The Trump administration put "electoral calculations" over national security and immigrants' safety when it pushed to end a longstanding program protecting hundreds of thousands of immigrants despite warnings from career diplomats and State Department officials, according to an investigation commissioned by Senate Democrats.
The administration ignored recommendations to phase out the Temporary Protected Status program, or TPS, in a few years and instead decided to accelerate immigrants' departures so they wouldn't be taking place around the 2020 re-election campaign, according to memos.
TPS allows immigrants in the country, including those who arrived or stayed illegally, to remain and work in the U.S. if their home countries are experiencing catastrophic events such as natural disasters or wars. Currently, 400,000 people have TPS.
According to the report, dozens of internal State Department memos and diplomatic communications obtained by the Democrats' investigators show that senior officials repeatedly warned former Secretary of State Rex Tillerson that eliminating TPS for those immigrants would seriously destabilize the three countries and bring "negative consequences for U.S. national security" by triggering "increased irregular migration."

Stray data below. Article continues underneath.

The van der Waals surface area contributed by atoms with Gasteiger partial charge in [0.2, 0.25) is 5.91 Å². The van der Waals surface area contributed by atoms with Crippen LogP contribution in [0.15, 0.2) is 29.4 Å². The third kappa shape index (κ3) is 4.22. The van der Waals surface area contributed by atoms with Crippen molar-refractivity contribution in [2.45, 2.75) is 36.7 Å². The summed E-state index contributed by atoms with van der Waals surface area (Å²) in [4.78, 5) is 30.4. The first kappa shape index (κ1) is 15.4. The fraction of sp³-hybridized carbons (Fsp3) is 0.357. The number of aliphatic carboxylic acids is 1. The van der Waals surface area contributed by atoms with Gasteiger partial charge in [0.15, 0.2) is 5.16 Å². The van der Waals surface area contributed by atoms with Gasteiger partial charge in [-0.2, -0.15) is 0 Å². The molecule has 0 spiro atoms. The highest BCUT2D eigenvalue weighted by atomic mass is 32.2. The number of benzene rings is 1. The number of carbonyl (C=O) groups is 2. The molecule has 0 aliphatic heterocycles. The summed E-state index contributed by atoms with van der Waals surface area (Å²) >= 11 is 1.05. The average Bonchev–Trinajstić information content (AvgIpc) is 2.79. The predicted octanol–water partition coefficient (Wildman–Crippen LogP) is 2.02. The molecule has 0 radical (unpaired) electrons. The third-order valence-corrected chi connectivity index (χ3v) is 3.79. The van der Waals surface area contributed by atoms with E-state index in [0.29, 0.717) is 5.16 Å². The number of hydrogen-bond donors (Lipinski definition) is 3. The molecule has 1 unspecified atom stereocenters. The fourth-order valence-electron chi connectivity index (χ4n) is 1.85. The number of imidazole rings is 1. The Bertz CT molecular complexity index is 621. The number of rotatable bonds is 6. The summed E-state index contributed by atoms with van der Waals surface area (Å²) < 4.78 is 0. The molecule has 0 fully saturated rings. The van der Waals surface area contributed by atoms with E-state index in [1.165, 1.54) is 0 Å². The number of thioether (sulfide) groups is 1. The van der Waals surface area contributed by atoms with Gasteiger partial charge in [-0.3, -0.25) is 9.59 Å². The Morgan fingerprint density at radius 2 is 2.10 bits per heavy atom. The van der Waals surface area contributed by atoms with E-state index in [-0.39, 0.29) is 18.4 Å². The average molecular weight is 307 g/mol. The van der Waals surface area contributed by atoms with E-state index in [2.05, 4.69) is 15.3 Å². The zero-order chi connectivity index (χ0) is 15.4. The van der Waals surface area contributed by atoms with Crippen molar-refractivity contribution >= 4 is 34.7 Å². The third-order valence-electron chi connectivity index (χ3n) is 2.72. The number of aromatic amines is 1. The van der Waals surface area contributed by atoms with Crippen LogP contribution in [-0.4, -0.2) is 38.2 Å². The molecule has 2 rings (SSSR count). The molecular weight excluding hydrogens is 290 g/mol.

The officials advised Tillerson to phase out temporary protections for Salvadoran, Honduran and Haitian immigrants over a period of three years, according to the report on the investigation.
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Instead, Tillerson and staff from his Office of Policy Planning advocated for a rapid TPS termination because the timeline that senior officials were recommending would mean the protected status would end for thousands of people "directly in the middle of the 2020 election cycle,’’ according to an Oct. 26, 2017, memorandum referenced in the report.
BREAKING: Released new report with 140 pages of State Dept docs detailing how the Trump Admin played politics with #TPS. https://t.co/4otATGZFI9
"In making such an overt reference to the 2020 presidential race, senior Trump administration appointees reporting directly to the Secretary of State revealed that their recommendation to end TPS more quickly was based on political, not policy reasons," investigators concluded in the report. "This recommendation effectively prioritized electoral calculations over considerations of U.S. national security, not to mention the personal safety of nearly 400,000 TPS recipients and their estimated 273,000 American children."
Menendez said in a statement that such findings are part of a pattern "we have become all too familiar with." The senator sent a letter to the State Department inspector general asking for an investigation.
Tom Jawetz, vice president of immigration policy at the Center for American Progress, said in a press conference Thursday that "the administration was willing to play political games with our national security and the safety of TPS recipients and their American children.”
Senior diplomats have repeatedly cautioned that TPS holders from El Salvador and Honduras would face alarming levels of criminal violence and unstable social conditions in their countries of origin if they are forced to return.
Officials have pointed out that an estimated 273,200 children, who are U.S. citizens, would be exposed to epidemic levels of violence if they go to their parents' home countries and be more vulnerable to recruitment by gangs like MS-13.